you can ramp up security on any plan or server. If on a server you don't trust, host the DB on another, non-public site and use POST to talk from your public server to the safe server's DB. that gives you an extra layer of protection because if your public site is compromised, all it can do is request the pre-set actions you defined in the private server's http interface, which hopefully won't include "drop table users"...


    i think that getting the password and user list off of the site is good all around. It reduces the site's legal liability significantly in most jurisdictional situations. It puts security in the hands of security experts instead of busy site developers. Finally, it's just easier for the user to click a few oauth2 (or whatever) buttons, with remembered values, than to have to type in names, passwords, or email accounts.

    easier UX equals better security and fewer post-it-notes on the sides of monitors.
    Last edited by rnd me; 01-30-2013 at 10:59 PM.
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    Quote Originally Posted by rnd me View Post
    i think that getting the password and user list off of the site is good all around. It reduces the site's legal liability significantly in most jurisdictional situations. It puts security in the hands of security experts instead of busy site developers. Finally, it's just easier for the user to click a few oauth2 (or whatever) buttons, with remembered values, than to have to type in names, passwords, or email accounts.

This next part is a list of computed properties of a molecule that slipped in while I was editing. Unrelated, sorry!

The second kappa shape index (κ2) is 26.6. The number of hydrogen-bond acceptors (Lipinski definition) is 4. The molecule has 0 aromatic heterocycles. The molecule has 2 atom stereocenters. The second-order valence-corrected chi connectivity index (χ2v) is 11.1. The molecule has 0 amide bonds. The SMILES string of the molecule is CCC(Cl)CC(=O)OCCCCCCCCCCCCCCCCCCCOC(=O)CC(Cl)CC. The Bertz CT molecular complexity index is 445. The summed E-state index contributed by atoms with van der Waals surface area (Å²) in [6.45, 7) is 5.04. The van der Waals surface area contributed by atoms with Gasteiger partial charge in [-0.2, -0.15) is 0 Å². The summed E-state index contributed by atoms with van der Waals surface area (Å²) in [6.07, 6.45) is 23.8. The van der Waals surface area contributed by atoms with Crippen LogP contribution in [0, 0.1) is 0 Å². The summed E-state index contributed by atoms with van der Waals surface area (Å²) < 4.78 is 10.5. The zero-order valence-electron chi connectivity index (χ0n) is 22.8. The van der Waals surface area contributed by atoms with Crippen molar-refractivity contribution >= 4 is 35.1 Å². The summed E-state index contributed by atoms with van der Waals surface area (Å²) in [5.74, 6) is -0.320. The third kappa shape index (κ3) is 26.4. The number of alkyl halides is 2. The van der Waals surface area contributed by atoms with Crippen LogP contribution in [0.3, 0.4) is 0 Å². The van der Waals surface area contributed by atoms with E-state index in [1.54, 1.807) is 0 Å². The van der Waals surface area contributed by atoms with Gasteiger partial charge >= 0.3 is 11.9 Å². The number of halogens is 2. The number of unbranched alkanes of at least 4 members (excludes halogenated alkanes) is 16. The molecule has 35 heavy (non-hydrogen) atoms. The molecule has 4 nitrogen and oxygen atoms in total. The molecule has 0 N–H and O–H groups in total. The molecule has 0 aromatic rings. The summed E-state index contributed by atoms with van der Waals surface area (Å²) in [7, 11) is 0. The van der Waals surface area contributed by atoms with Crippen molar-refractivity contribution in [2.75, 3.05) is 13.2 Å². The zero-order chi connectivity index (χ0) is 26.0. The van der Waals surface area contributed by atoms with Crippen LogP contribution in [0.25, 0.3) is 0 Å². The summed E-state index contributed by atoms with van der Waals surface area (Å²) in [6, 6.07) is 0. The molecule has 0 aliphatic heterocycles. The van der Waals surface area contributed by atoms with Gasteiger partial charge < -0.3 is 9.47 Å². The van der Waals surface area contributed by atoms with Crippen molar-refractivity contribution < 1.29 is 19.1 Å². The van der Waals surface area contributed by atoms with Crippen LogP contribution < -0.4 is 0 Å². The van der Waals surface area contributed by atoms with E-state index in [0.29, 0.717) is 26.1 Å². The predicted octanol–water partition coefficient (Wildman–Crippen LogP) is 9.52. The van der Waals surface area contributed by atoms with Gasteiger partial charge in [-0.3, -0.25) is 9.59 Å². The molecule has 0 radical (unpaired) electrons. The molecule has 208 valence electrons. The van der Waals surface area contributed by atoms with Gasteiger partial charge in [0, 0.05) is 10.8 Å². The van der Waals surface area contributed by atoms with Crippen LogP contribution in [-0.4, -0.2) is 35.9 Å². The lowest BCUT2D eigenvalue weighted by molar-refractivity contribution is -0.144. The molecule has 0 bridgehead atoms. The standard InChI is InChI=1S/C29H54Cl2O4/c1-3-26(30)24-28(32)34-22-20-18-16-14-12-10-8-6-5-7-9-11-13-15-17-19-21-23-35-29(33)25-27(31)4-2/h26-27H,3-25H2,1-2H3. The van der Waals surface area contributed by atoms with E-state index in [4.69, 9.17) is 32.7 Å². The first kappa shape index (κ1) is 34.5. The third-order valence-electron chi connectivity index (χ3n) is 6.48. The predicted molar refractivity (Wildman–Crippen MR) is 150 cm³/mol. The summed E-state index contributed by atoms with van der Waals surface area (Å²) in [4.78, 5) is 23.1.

easier UX equals better security and fewer post-it-notes on the sides of monitors.
    This is exactly how I've been thinking.
    Yes the 'ease of use' is a great bonus, but primarily the key is that it allows a developer to learn to drive a car, without him having first to learn how to manufacture a braking system.

    Yet in our case.... that IS the discussion.

    Obviously it is a massive subject, but perhaps by pigeon-holing the areas, it might be possible to understand the basic risks, and hone in on the areas that can be controlled.
    (my list may be incomplete or incorrect)

    1. Physical servers
    2. Server maintenance staff
    3. The O/S
    4. How the O/S is coded to create the domain
    5. Provided Software
    6. How the developer codes instructions
    7. The no choice - 'this is how you code it' elements
    8. Encryption of transmitted data
    9. Dual servers 'public and private'
    10. Other measures to increase security

    1. Physical servers
    I've no idea here whether having the latest hardware is key..... Is hardware just added to, as demand increases, meaning there is a generational mix of hardware.
    Or should we choose a hosting provider by the kit they have?

    2. Server maintenance staff
    There is nothing we can do about this, but presumably they can get in our accounts.... or can they?

    3. O/S
    I don't know whether one O/S is better than another vis a vis security, but perhaps there is a consensus league table?

    4. How the O/S is coded to create the domain
    I'm just wondering whether this is the area linked to the statement made by Rnd me re: http interface.

    He implied, that by minimising the number of actions a server can run (in response to external commands), the DB contents are effectively secure.

    If this is the case, then a fundamental level of security can be implemented quite high in the hierarchy, if you can ask your host to re-configer the http interface for your domain.
    OR is that impossible in terms of the restricted instruction set being only applicable to a DB rather than a full domain?

    5. Provided Software